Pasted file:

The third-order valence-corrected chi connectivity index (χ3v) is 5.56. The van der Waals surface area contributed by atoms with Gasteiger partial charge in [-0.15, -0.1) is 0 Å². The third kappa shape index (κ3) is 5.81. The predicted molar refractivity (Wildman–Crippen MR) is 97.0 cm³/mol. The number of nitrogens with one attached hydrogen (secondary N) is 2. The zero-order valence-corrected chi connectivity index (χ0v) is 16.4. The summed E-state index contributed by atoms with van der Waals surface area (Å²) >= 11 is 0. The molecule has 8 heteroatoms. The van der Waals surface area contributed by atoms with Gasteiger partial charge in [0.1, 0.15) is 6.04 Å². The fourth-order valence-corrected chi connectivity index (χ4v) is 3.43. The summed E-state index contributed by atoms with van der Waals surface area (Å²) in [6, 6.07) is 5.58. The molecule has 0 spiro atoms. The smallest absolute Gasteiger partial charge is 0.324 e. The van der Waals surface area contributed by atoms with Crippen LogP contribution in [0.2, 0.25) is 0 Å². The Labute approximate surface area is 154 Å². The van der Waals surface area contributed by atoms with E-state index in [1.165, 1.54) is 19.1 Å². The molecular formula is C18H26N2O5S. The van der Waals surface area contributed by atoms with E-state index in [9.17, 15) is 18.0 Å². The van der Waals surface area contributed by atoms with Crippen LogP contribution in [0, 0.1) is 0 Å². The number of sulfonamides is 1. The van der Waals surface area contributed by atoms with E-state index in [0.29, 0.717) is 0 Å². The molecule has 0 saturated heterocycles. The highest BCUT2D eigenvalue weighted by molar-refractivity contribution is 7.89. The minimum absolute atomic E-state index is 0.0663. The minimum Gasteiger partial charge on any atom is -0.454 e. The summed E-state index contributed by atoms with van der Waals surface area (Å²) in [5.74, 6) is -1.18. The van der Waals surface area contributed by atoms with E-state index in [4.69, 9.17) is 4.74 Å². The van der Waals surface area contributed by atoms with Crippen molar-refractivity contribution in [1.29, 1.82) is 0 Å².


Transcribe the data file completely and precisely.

The third-order valence-corrected chi connectivity index (χ3v) is 5.56. The van der Waals surface area contributed by atoms with Gasteiger partial charge in [-0.15, -0.1) is 0 Å². The third kappa shape index (κ3) is 5.81. The predicted molar refractivity (Wildman–Crippen MR) is 97.0 cm³/mol. The number of nitrogens with one attached hydrogen (secondary N) is 2. The zero-order valence-corrected chi connectivity index (χ0v) is 16.4. The summed E-state index contributed by atoms with van der Waals surface area (Å²) >= 11 is 0. The molecule has 8 heteroatoms. The van der Waals surface area contributed by atoms with Gasteiger partial charge in [0.1, 0.15) is 6.04 Å². The fourth-order valence-corrected chi connectivity index (χ4v) is 3.43. The summed E-state index contributed by atoms with van der Waals surface area (Å²) in [6, 6.07) is 5.58. The molecule has 0 spiro atoms. The smallest absolute Gasteiger partial charge is 0.324 e. The van der Waals surface area contributed by atoms with Crippen LogP contribution in [0.2, 0.25) is 0 Å². The Labute approximate surface area is 154 Å². The van der Waals surface area contributed by atoms with E-state index in [1.165, 1.54) is 19.1 Å². The molecular formula is C18H26N2O5S. The van der Waals surface area contributed by atoms with E-state index in [9.17, 15) is 18.0 Å². The van der Waals surface area contributed by atoms with Crippen LogP contribution in [0, 0.1) is 0 Å². The number of sulfonamides is 1. The van der Waals surface area contributed by atoms with E-state index in [0.29, 0.717) is 0 Å². The molecule has 0 saturated heterocycles. The highest BCUT2D eigenvalue weighted by molar-refractivity contribution is 7.89. The minimum absolute atomic E-state index is 0.0663. The minimum Gasteiger partial charge on any atom is -0.454 e. The summed E-state index contributed by atoms with van der Waals surface area (Å²) in [5.74, 6) is -1.18. The van der Waals surface area contributed by atoms with E-state index in [4.69, 9.17) is 4.74 Å². The van der Waals surface area contributed by atoms with Crippen molar-refractivity contribution in [1.29, 1.82) is 0 Å².